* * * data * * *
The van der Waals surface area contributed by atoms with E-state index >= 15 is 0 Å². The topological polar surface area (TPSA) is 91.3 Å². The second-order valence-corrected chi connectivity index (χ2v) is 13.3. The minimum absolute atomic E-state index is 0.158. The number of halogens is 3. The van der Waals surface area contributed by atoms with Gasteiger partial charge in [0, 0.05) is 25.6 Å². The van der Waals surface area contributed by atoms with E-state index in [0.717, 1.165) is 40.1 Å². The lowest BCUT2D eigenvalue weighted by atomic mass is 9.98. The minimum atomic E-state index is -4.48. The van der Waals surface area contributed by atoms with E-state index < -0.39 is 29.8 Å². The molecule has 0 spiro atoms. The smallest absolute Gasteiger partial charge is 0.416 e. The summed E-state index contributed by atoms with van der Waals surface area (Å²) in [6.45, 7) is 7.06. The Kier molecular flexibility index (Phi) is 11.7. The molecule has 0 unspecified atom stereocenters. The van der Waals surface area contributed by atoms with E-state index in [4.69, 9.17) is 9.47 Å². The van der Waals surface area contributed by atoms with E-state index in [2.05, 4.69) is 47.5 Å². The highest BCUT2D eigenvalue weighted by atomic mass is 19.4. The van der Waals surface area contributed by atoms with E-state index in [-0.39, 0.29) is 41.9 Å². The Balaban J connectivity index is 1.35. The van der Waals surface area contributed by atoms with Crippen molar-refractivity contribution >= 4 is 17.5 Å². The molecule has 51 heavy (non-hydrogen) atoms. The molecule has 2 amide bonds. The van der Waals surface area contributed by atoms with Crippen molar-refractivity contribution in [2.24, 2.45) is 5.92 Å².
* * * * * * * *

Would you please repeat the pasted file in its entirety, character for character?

The van der Waals surface area contributed by atoms with E-state index >= 15 is 0 Å². The topological polar surface area (TPSA) is 91.3 Å². The second-order valence-corrected chi connectivity index (χ2v) is 13.3. The minimum absolute atomic E-state index is 0.158. The number of halogens is 3. The van der Waals surface area contributed by atoms with Gasteiger partial charge in [0, 0.05) is 25.6 Å². The van der Waals surface area contributed by atoms with E-state index in [0.717, 1.165) is 40.1 Å². The lowest BCUT2D eigenvalue weighted by atomic mass is 9.98. The minimum atomic E-state index is -4.48. The van der Waals surface area contributed by atoms with E-state index < -0.39 is 29.8 Å². The molecule has 0 spiro atoms. The smallest absolute Gasteiger partial charge is 0.416 e. The summed E-state index contributed by atoms with van der Waals surface area (Å²) in [6.45, 7) is 7.06. The Kier molecular flexibility index (Phi) is 11.7. The molecule has 0 unspecified atom stereocenters. The van der Waals surface area contributed by atoms with E-state index in [4.69, 9.17) is 9.47 Å². The van der Waals surface area contributed by atoms with E-state index in [2.05, 4.69) is 47.5 Å². The highest BCUT2D eigenvalue weighted by atomic mass is 19.4. The van der Waals surface area contributed by atoms with E-state index in [-0.39, 0.29) is 41.9 Å². The Balaban J connectivity index is 1.35. The van der Waals surface area contributed by atoms with Crippen molar-refractivity contribution >= 4 is 17.5 Å². The molecule has 51 heavy (non-hydrogen) atoms. The molecule has 2 amide bonds. The van der Waals surface area contributed by atoms with Crippen molar-refractivity contribution in [2.24, 2.45) is 5.92 Å².